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Putin hits back at western sanctions on Russian oil by vowing to deepen trade ties with China and other allies

Vladimir Putin Xi JinpingChina has been a frequent buyer of discounted Russian oil since the war in Ukraine began earlier this year.

ALEXEI DRUZHININ/Getty Images

  • Russia will deepen trade ties with China and other allies, Putin said in a televised speech on Thursday.
  • That comes shortly after the EU banned seaborne energy imports and slapped a $60 price cap on Russian crude. 
  • Putin has called the price cap “stupid,” and previously threatened to retaliate against any country who participate.

Russian President Vladimir Putin hit back at western sanctions by vowing to deepen Russia’s trade ties with allies, including China, a big oil and natural gas customer since the invasion of Ukraine.

“Let me remind you that by introducing sanctions, Western countries were trying to push Russia to the periphery of world development. But we will never take the route of self-isolation,” Putin said in a televised speech on Thursday, per Reuters’ report. “On the contrary, we are broadening, and will broaden cooperation with all who have an interest in that,” he added.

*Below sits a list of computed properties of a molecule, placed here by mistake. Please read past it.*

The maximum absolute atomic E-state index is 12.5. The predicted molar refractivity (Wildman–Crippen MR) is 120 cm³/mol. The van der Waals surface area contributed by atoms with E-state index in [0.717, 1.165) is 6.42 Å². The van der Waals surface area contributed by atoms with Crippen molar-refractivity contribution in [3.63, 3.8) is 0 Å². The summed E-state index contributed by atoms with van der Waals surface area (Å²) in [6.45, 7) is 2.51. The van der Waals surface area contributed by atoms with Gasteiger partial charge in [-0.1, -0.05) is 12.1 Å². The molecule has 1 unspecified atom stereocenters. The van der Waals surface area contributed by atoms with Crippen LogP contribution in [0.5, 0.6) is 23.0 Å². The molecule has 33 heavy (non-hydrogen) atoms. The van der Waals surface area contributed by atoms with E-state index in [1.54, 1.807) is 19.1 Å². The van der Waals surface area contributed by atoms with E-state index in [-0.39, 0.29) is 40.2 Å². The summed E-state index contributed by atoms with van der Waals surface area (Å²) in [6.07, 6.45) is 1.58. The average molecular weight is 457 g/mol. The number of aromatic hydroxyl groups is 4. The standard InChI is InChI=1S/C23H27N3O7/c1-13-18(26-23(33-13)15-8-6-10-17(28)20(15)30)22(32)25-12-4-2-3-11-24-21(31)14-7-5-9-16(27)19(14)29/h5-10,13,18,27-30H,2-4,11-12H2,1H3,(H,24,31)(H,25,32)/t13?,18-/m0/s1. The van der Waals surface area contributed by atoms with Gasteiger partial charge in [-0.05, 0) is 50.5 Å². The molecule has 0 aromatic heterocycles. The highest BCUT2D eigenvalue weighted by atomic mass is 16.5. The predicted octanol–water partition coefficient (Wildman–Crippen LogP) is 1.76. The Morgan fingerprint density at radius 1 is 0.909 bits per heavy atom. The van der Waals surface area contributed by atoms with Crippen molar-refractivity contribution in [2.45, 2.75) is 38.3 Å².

That includes measures like ramping up natural gas sales to China and other Asian countries, creating a natural gas trading hub in Turkey, and setting the price for natural gas sales to Europe. Putin’s remarks come shortly after European Union banned seaborne imports of Russian crude and slapped a $60 price cap on oil earlier this month.

Already, the limitations have caused Russian crude exports to nosedive – spelling trouble for the nation’s economy, as crude oil is one of Moscow’s biggest money-makers. 90% of its supplies have been redirected to Asia, but at even steeper discounts, with oil regularly being sold below the level of the price cap, traders familiar with the matter told Reuters.

Putin has rebuffed the oil price cap as “stupid,” and threatened to retaliate by refusing to sell Russia’s supplies to participating countries. But cutting itself off from western markets could wither Russia’s economy long-term, economists say, with Russia’s central bank warning that the latest round of sanctions were already “economic shocks” to the nation. National GDP is expected to shrink 2.5% this year, Putin said, though the International Monetary Fund estimates a contraction of 3.4%. 

Still, the Russian president emphasized the country’s resilience, adding that pensions and minimum wage would rise despite heavy military spending as the war in Ukraine approaches the one year mark. 

“Despite the objective difficulties of the current year, we will achieve positive results in reducing poverty, and next year we need to reinforce this positive dynamic,” Putin said.

Read the original article on Business Insider